makebelieve
11-28-2013, 10:58 AM
Phew. :P Thanks for all the replies guys.

Ahh I just wanna go see my doctor so I can start working out more.

Maybe I'll call tomorrow and see if theres any cancellations so I can go sooner.

Oh, and I will try doing some more leg exercises. I kind of figured they are getting a work out anyways from doing the stationary bike since that's my go to thing.

LaurieDawn
11-29-2013, 10:48 AM
My understanding is that if you're losing weight while not developing muscle that you are probably losing fat + muscle + water.

I am not an expert, of course, but I do strength train, and I do read about it. This above is exactly how I understand it. If you are a calorie-restricted diet, you are almost certainly going to lose muscle. The goal behind strength training while reducing fat is to preserve as much muscle as possible.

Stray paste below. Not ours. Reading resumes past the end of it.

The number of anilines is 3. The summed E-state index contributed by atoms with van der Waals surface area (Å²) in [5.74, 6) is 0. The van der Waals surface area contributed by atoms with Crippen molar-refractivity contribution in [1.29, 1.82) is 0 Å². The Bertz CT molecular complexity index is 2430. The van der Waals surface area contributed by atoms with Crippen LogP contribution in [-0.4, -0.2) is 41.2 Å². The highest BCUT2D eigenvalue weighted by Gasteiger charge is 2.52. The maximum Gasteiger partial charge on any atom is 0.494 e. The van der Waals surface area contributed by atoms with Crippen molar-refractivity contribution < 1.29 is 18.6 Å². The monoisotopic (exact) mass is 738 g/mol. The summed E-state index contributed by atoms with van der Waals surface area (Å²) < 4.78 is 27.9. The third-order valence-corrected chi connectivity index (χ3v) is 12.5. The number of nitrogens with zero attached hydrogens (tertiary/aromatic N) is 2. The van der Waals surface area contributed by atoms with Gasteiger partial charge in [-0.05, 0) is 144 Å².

But - you just do not need as much muscle when you reduce your body mass. It takes a lot more strength to move 250 pounds around than it is to move 150 pounds around.

I do strength train because I am convinced that preserving muscle is an important thing. But as long as you are eating reasonable amounts of food, you will almost certainly not do any permanent damage to your body. I think most people who lose weight do not strength train, and most people's bodies adjust well to the inevitable muscle loss.

It also sounds like when you went "off the wagon," you may have put on water weight, and now you might be just taking it off. Large variations in weight over a short period of time tend to inevitably be water weight.